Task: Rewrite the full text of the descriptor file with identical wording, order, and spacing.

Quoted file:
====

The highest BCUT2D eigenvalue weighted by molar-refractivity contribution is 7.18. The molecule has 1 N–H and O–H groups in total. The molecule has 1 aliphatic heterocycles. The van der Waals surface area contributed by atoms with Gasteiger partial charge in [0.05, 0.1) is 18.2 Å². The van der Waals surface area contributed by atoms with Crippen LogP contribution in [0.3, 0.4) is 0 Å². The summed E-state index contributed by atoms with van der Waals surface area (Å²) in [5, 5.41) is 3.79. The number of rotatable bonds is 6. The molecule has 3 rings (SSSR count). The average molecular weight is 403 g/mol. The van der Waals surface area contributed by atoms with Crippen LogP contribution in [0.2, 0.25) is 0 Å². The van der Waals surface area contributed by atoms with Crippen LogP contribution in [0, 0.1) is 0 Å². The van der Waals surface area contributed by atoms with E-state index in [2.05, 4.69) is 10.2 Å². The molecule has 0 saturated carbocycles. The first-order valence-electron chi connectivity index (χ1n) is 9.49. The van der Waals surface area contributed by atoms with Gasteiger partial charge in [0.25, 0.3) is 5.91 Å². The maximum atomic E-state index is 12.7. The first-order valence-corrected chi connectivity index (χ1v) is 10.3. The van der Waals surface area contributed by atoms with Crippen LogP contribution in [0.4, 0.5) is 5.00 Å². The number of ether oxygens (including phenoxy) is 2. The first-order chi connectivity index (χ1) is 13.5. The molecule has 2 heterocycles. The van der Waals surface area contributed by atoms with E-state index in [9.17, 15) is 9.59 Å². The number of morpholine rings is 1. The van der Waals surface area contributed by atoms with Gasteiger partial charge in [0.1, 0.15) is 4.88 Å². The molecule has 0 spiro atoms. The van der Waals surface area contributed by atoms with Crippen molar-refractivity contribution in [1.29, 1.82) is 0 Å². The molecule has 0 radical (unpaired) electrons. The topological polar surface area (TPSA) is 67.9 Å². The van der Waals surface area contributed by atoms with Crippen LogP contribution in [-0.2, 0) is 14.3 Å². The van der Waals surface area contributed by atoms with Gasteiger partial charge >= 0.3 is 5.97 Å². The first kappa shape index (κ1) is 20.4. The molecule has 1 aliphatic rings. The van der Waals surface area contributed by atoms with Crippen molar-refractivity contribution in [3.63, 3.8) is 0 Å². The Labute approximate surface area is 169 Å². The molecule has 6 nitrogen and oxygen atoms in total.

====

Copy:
The highest BCUT2D eigenvalue weighted by molar-refractivity contribution is 7.18. The molecule has 1 N–H and O–H groups in total. The molecule has 1 aliphatic heterocycles. The van der Waals surface area contributed by atoms with Gasteiger partial charge in [0.05, 0.1) is 18.2 Å². The van der Waals surface area contributed by atoms with Crippen LogP contribution in [0.3, 0.4) is 0 Å². The summed E-state index contributed by atoms with van der Waals surface area (Å²) in [5, 5.41) is 3.79. The number of rotatable bonds is 6. The molecule has 3 rings (SSSR count). The average molecular weight is 403 g/mol. The van der Waals surface area contributed by atoms with Crippen LogP contribution in [0.2, 0.25) is 0 Å². The van der Waals surface area contributed by atoms with Crippen LogP contribution in [0, 0.1) is 0 Å². The van der Waals surface area contributed by atoms with E-state index in [2.05, 4.69) is 10.2 Å². The molecule has 0 saturated carbocycles. The first-order valence-electron chi connectivity index (χ1n) is 9.49. The van der Waals surface area contributed by atoms with Gasteiger partial charge in [0.25, 0.3) is 5.91 Å². The maximum atomic E-state index is 12.7. The first-order valence-corrected chi connectivity index (χ1v) is 10.3. The van der Waals surface area contributed by atoms with Crippen LogP contribution in [0.4, 0.5) is 5.00 Å². The number of ether oxygens (including phenoxy) is 2. The first-order chi connectivity index (χ1) is 13.5. The molecule has 2 heterocycles. The van der Waals surface area contributed by atoms with E-state index in [9.17, 15) is 9.59 Å². The number of morpholine rings is 1. The van der Waals surface area contributed by atoms with Gasteiger partial charge in [0.1, 0.15) is 4.88 Å². The molecule has 0 spiro atoms. The van der Waals surface area contributed by atoms with Crippen molar-refractivity contribution in [1.29, 1.82) is 0 Å². The molecule has 0 radical (unpaired) electrons. The topological polar surface area (TPSA) is 67.9 Å². The van der Waals surface area contributed by atoms with Crippen LogP contribution in [-0.2, 0) is 14.3 Å². The van der Waals surface area contributed by atoms with Gasteiger partial charge >= 0.3 is 5.97 Å². The first kappa shape index (κ1) is 20.4. The molecule has 1 aliphatic rings. The van der Waals surface area contributed by atoms with Crippen molar-refractivity contribution in [3.63, 3.8) is 0 Å². The Labute approximate surface area is 169 Å². The molecule has 6 nitrogen and oxygen atoms in total.